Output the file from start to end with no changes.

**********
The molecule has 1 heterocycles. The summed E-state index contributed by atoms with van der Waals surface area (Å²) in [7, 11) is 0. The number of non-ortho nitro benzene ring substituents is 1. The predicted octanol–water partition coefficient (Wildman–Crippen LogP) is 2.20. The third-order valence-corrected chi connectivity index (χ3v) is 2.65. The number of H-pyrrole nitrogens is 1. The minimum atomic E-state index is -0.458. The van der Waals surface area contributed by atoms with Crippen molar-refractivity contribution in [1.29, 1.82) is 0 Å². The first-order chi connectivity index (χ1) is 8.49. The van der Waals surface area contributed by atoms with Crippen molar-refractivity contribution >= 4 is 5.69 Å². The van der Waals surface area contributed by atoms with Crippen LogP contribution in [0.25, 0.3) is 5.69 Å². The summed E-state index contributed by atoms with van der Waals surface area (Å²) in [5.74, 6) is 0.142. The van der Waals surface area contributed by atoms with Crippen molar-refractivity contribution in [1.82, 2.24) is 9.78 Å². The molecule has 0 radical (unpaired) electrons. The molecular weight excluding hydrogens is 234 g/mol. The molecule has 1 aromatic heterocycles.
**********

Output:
The molecule has 1 heterocycles. The summed E-state index contributed by atoms with van der Waals surface area (Å²) in [7, 11) is 0. The number of non-ortho nitro benzene ring substituents is 1. The predicted octanol–water partition coefficient (Wildman–Crippen LogP) is 2.20. The third-order valence-corrected chi connectivity index (χ3v) is 2.65. The number of H-pyrrole nitrogens is 1. The minimum atomic E-state index is -0.458. The van der Waals surface area contributed by atoms with Crippen molar-refractivity contribution in [1.29, 1.82) is 0 Å². The first-order chi connectivity index (χ1) is 8.49. The van der Waals surface area contributed by atoms with Crippen molar-refractivity contribution >= 4 is 5.69 Å². The van der Waals surface area contributed by atoms with Crippen LogP contribution in [0.25, 0.3) is 5.69 Å². The summed E-state index contributed by atoms with van der Waals surface area (Å²) in [5.74, 6) is 0.142. The van der Waals surface area contributed by atoms with Crippen molar-refractivity contribution in [1.82, 2.24) is 9.78 Å². The molecule has 0 radical (unpaired) electrons. The molecular weight excluding hydrogens is 234 g/mol. The molecule has 1 aromatic heterocycles.